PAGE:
Some employers may need pension relief in 2012, study predicts

Companies that offer defined benefit pensions may face rising costs this year and could end up asking regulators for relief, according to a report by human resources consulting firm Aon Hewit on Friday.

Companies that offer defined benefit pensions may face rising costs this year and could end up asking regulators for relief, according to a report by human resources consulting firm Aon Hewit on Friday.

The firm’s assessment is just the latest to predict a tough time for defined pension plans in 2012 as a result of lower returns on investments and rock bottom interest rates, which increase liabilities for plans.

Andre Choquet, an investment consultant with Aon Hewitt, said there is already talk in Quebec and Manitoba of the provincial governments providing funding relief for pension plans in those provinces.

He said some companies will be in more difficulty than others because of the pension plan may have “a significant impact on cash flows and balance sheet formation.”

“Even if those plans are closed, they have a legacy liability that has accumulated over the past and they might be in a deficit situation too.”

Choquet said that 96 per cent of the roughly 150 pension plans included in the Aon Hewit review were in a deficit, regardless of industrial sector, and the deficits were bigger than a year earlier.

Aon Hewitt said the median pension solvency funded ratio — the ratio of the market value of a plan’s assets to its liabilities — is approximately 15 per cent lower this year than at the start of 2011

As a result, plan sponsors that file an actuarial valuation this year will need to add more cash to comply with minimum funding rules.

Several of corporate Canada’s biggest names have spent hundreds of millions to shore up their defined benefit pension plans in recent years.

In November, Canadian Pacific Railway Ltd. (TSX:CP) issued US$500 million in debt securities in the United States to help reduce its Canadian defined benefit pension deficit, while Canadian National Railway Co. (TSX:CNR) said in October it would make a $350-million pension contribution for 2011.

Because pension contributions tax deductable, CP said at the time the net impact of the debt offering and the voluntary prepayment was expected to add to its earnings.

BCE (TSX:BCE) made a $750 million voluntary payment on its defined benefit pension plan in December, while Telus (TSX:T) said it would make a $100-million voluntary contribution to its pension fund early in 2012.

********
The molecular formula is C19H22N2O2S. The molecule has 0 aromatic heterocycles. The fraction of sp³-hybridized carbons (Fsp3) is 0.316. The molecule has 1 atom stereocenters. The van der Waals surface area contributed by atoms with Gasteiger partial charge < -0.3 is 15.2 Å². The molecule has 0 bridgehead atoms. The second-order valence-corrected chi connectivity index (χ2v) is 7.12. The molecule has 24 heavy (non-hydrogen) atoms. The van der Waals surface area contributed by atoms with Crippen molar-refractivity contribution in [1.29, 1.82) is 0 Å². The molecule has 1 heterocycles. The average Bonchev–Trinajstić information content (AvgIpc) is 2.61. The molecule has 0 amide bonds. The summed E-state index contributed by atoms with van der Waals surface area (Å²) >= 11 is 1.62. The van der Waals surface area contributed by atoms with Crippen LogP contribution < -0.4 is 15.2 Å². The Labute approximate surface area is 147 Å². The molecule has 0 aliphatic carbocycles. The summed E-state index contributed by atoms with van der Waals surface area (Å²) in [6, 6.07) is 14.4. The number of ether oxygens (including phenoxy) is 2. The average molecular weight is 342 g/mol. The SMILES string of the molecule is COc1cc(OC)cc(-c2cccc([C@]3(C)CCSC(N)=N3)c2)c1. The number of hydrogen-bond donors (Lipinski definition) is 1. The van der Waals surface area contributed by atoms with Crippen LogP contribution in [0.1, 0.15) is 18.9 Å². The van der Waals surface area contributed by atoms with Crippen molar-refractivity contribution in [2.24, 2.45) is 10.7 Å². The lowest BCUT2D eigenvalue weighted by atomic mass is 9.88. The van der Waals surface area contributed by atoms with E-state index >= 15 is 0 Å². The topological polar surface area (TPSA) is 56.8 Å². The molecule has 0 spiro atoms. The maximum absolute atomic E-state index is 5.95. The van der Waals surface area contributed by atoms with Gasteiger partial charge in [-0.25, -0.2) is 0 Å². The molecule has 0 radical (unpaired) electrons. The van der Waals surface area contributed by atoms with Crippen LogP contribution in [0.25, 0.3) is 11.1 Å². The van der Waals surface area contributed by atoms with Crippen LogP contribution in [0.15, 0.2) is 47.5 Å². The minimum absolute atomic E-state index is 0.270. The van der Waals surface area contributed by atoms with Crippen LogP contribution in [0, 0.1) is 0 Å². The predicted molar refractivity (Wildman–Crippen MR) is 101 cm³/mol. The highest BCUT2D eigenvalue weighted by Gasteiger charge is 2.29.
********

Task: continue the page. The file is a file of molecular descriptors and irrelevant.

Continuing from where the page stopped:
BCE estimated the contribution would save about $170 million on its cash taxes, while Telus estimated its contribution would reduce the company’s taxes by about $25 million.

Air Canada (TSX:AC.B) required a special regulation from the federal government allowing it to eliminate its pension deficit over a longer period than usual during its restructuring under court protection from creditors.

Choquet noted that funds with more bonds than stocks did better than those that were more aggressive last year, which saw the S&P/TSX composite index drop more than 10 per cent.

The poor stock market performance contributed to a reduced solvency position for the pensions in Aon Hewit’s study.

Increasing investment in bonds to 60 per cent from 40 per cent would have meant a drop to only a 71 per cent solvency ratio, rather than 68 per cent. The solvency ratio had been about 83 per cent a year ago.

“Defined benefit plans are viable and affordable options for employers, but because of today’s economic uncertainty it requires employers to be clear about the amount of risk they are willing to assume,” he said.

“If you’re taking less risk, there is less chance of being in a worse situation going forward, but you may not be benefitting from an upside much going forward as well … If the stock market increases by a significant amount you may not benefit as much as you would have had, had you taken more risk.”

Choquet recommended a better match between bond and liability duration, noting that pension plans typically invest in universe bonds, with terms of mainly between five and 10 years.

He also suggested that plans look to reduce risk as their funded status improves by gradually increasing their allocation to bonds.

In Canada, only about four in 10 workers have defined benefit plans, which seek to guarantee a set amount of income on retirement. Many companies have switched to defined contribution plans in which the eventual payout is determined by the investment performance.

The Mercer Pension Health Index released earlier this week showed that despite a rebound in stock markets in October, the solvency of most Canadian pension plans failed to improve in the fourth quarter due to a further drop in federal bond yields. The Mercer index has fallen 13 per cent to 60 in the past year, measured against a model reading of 100 for pension solvency.

Meanwhile, pension consulting firm Towers Watson said the deteriorating health of Canadian pensions in 2011 is likely to convince more employers to shift burdens to employees this year and force an increase in retirement ages.